How to Transfer a Mortgage to a New Bank

If you choose a bank that offers you a lower rate, you can pay off your mortgage more quickly.

If you choose a bank that offers you a lower rate, you can pay off your mortgage more quickly.

Whether you're tired of dealing with unhelpful customer service with your current mortgage lender or just hoping to get a better rate, transferring your mortgage can sometimes be a good financial strategy. To transfer your mortgage, you'll need to refinance with a new bank. Some people refinance to get shorter mortgage terms or lower mortgage rates, and if the term of the mortgage with the new bank is the same length as with the previous bank, you'll effectively be extending the length of your mortgage if you've been paying toward the current mortgage for a few years.

Consult your mortgage agreement and check for early termination and transfer penalties. Some banks charge fees for early mortgage pay-offs, and if you refinance, the new bank will be paying off the old mortgage. If you're going to be stuck paying steep fees, it can be a good idea to incorporate these fees into your new loan. Doing so can slightly increase your monthly payments, though. You also might be required to notify the mortgage company that you plan to refinance or to allow it the opportunity to offer you a better rate before you refinance.

Contact several banks and ask about mortgage rates and amounts for people with your income and credit. While you won't know exactly how much you qualify for until you fill out an application, you can get a rough estimate by doing some research. Choose a mortgage lender that offers you a good rate, and ask the lender if it covers closing and transfer costs.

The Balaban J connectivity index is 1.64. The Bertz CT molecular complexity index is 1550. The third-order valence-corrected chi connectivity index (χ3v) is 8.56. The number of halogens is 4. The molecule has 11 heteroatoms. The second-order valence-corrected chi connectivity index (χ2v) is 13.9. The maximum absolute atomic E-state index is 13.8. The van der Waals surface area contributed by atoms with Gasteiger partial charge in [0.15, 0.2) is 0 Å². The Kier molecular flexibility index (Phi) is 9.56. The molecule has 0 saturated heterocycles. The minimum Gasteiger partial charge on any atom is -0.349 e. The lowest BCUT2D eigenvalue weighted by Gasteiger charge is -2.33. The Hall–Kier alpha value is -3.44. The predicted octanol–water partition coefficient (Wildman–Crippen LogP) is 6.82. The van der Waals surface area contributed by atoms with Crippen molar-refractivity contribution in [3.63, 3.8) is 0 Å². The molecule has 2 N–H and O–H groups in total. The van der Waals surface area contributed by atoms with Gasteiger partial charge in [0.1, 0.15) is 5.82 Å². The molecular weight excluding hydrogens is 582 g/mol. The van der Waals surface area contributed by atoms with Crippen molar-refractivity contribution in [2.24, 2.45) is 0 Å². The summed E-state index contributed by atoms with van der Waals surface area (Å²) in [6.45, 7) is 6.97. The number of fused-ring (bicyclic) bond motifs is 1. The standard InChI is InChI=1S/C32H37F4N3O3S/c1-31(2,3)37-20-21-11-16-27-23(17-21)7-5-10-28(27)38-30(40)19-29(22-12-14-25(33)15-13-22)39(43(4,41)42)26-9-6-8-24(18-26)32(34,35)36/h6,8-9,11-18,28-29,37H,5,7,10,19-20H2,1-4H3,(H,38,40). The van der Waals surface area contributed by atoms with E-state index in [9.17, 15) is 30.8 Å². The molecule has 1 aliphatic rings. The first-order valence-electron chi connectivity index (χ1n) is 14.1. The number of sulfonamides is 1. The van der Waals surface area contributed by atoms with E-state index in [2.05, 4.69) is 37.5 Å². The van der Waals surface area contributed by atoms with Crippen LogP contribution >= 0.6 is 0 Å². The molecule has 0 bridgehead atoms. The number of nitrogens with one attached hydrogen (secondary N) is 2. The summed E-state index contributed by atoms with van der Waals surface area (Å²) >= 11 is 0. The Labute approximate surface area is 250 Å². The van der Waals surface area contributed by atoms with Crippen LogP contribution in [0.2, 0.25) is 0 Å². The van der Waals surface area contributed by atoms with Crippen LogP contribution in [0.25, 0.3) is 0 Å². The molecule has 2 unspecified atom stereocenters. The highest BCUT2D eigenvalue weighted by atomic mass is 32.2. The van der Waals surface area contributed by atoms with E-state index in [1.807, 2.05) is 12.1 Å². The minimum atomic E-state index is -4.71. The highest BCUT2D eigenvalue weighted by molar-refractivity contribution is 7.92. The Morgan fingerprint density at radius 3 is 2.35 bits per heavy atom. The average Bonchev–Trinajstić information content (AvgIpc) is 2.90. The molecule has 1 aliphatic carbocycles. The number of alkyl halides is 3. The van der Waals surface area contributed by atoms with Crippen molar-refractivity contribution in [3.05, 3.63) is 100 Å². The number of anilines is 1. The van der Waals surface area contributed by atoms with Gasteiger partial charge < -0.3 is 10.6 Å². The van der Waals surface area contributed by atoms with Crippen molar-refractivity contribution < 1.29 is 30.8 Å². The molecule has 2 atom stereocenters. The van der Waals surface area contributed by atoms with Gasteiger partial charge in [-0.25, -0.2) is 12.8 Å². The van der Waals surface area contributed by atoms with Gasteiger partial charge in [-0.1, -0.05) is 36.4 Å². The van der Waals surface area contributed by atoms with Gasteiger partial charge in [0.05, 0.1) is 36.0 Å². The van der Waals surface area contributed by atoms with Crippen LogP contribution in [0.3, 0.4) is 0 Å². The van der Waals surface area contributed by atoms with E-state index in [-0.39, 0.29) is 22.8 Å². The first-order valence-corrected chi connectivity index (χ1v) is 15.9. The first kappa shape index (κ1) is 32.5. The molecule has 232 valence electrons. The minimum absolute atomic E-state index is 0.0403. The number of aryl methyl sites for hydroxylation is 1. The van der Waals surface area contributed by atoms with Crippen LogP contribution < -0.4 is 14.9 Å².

Fill out an application with the bank of your choice in person at the bank, online or over the phone. You'll receive notification of whether you've been approved. Thereafter, you can accept or reject the terms of the mortgage. If you accept, the lender will schedule a closing date. When the refinancing closes, the new bank will become your lender and you'll need to make payments according to the terms of your new agreement.


  • Banks often sell mortgages to other banks. If your mortgage is transferred to a new bank in this way, you don't need to do anything but continue to make the payments.
  • If you're underwater on your mortgage, it's unlikely any bank will be willing to refinance. Instead, try talking to your current lender about altering your mortgage terms or payment plan.
  • You can't stop making payments to your old mortgage lender until the new mortgage closes.

About the Author

Van Thompson is an attorney and writer. A former martial arts instructor, he holds bachelor's degrees in music and computer science from Westchester University, and a juris doctor from Georgia State University. He is the recipient of numerous writing awards, including a 2009 CALI Legal Writing Award.

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